my $count = $sth->execute ("green", "Mara");

You can use placeholders for SELECT statements, too. The following query looks for records having a name value that begins with "M":

my $sth = $dbh->prepare ("SELECT * FROM profile WHERE name LIKE ?");
$sth->execute ("M%");
while (my $ref = $sth->fetchrow_hashref ( ))
{
 print "id: $ref->{id}, name: $ref->{name}, cats: $ref->{cats}
";
}
$sth->finish ( );

A third way of binding values to placeholders is to use the bind_param( ) call. It takes two arguments, a placeholder position and a value to be bound to the placeholder at that position. (Placeholder positions begin with 1, not 0.) The previous two examples can be rewritten to use bind_param( ) as follows:

my $sth = $dbh->prepare ("UPDATE profile SET color = ? WHERE name = ?");
$sth->bind_param (1, "green");
$sth->bind_param (2, "Mara");
my $count = $sth->execute ( );

my $sth = $dbh->prepare ("SELECT * FROM profile WHERE name LIKE ?");
$sth->bind_param (1, "M%");
$sth->execute ( );
while (my $ref = $sth->fetchrow_hashref ( ))
{
 print "id: $ref->{id}, name: $ref->{name}, cats: $ref->{cats}
";
}
$sth->finish ( );

No matter which method you use for placeholders, don't put any quotes around the ? characters, not even for placeholders that represent strings. DBI adds quotes as necessary on its own. In fact, if you do put quotes around the placeholder character, DBI will interpret it as the literal string constant "?", not as a placeholder.

The high-level retrieval methods such as selectrow_array( ) and selectall_arrayref( ) can be used with placeholders, too. Like the do( ) method, the arguments are the query string and undef, followed by the data values to be bound to the placeholders that occur in the query string. Here's an example:

my $ref = $dbh->selectall_arrayref (
 "SELECT name, birth, foods FROM profile
 WHERE id > ? AND color = ?",
 undef, 3, "green");

Generating a List of Placeholders

When you want to use placeholders for a set of data values that may vary in size, you must construct a list of placeholder characters. For example, in Perl, the following statement creates a string consisting of n placeholder characters separated by commas:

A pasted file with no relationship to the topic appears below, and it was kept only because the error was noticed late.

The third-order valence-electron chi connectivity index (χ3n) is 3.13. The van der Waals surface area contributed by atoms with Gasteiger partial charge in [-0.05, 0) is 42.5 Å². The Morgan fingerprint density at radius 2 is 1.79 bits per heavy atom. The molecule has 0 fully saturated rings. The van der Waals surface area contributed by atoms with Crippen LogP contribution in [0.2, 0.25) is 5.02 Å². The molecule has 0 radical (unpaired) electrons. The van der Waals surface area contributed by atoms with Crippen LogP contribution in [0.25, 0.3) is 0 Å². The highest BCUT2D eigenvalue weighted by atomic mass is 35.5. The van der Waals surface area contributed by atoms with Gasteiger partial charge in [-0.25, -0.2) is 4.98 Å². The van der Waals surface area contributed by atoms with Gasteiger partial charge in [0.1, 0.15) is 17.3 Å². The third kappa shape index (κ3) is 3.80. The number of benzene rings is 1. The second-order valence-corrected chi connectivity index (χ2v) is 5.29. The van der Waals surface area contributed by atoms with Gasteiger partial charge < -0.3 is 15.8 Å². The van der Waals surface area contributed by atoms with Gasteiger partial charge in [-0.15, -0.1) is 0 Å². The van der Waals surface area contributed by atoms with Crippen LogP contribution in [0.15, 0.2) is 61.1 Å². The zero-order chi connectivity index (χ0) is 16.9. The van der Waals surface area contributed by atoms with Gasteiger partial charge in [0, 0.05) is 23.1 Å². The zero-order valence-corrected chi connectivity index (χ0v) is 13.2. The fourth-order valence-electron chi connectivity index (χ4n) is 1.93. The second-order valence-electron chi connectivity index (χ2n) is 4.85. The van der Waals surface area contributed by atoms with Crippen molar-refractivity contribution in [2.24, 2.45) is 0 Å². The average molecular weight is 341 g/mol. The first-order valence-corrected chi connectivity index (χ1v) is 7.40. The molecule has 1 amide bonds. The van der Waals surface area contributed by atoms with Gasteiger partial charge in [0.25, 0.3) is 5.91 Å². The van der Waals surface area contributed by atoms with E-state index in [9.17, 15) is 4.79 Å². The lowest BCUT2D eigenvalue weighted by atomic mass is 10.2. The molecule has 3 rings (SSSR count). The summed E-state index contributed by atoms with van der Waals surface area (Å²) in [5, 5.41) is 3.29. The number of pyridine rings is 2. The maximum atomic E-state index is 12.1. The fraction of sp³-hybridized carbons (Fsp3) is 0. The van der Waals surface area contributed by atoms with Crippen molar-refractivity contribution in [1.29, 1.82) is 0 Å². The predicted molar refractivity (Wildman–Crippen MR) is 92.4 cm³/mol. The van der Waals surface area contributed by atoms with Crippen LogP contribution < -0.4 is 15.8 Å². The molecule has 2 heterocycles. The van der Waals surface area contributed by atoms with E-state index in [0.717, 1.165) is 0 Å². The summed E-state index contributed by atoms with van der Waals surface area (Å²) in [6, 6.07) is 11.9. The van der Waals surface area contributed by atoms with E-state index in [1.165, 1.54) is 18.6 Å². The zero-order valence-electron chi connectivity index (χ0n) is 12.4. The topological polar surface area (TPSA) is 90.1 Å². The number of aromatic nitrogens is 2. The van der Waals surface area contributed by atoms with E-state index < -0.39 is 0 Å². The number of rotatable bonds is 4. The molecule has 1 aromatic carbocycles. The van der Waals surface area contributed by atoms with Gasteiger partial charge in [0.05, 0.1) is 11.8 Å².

$str = join (",", ("?") x n);

The x repetition operator, when applied to a list, produces n copies of the list, so the join( ) call joins these lists to produce a single string containing n comma-separated instances of the ? character. This is handy when you want to bind an array of data values to a list of placeholders in a query string, because the size of the array indicates how many placeholder characters are needed:

$str = join (",", ("?") x @values);

Another method of generating a list of placeholders that is perhaps less cryptic looks like this:

$str = "?" if @values;
$str .= ",?" for 1 .. @values-1;

Yet a third method is as follows:

$str = "?" if @values;
for (my $i = 1; $i < @values; $i++)
{
 $str .= ",?";
}

That method's syntax is less Perl-specific and therefore easier to translate into other languages. For example, the equivalent method in Python looks like this:

str = ""
if len (values) > 0:
 str = "?"
for i in range (1, len (values)):
 str = str + ",?"

2.7.5 PHP

PHP provides no support for placeholders. See Recipe 2.9 to find out how to construct queries that refer to data values that may contain special characters. Or see Recipe 2.10, which develops a class-based interface for PHP that emulates placeholders.

2.7.6 Python

Python's MySQLdb module implements the concept of placeholders by using format specifiers in the query string. To use placeholders, invoke the execute( ) method with two arguments: a query string containing format specifiers, and a sequence containing the values to be bound to the query string. The following query uses placeholders to search for records where the number of cats is less than 2 and the favorite color is green:

try:
 cursor = conn.cursor ( )
 cursor.execute ("SELECT * FROM profile WHERE cats < %s AND color = %s",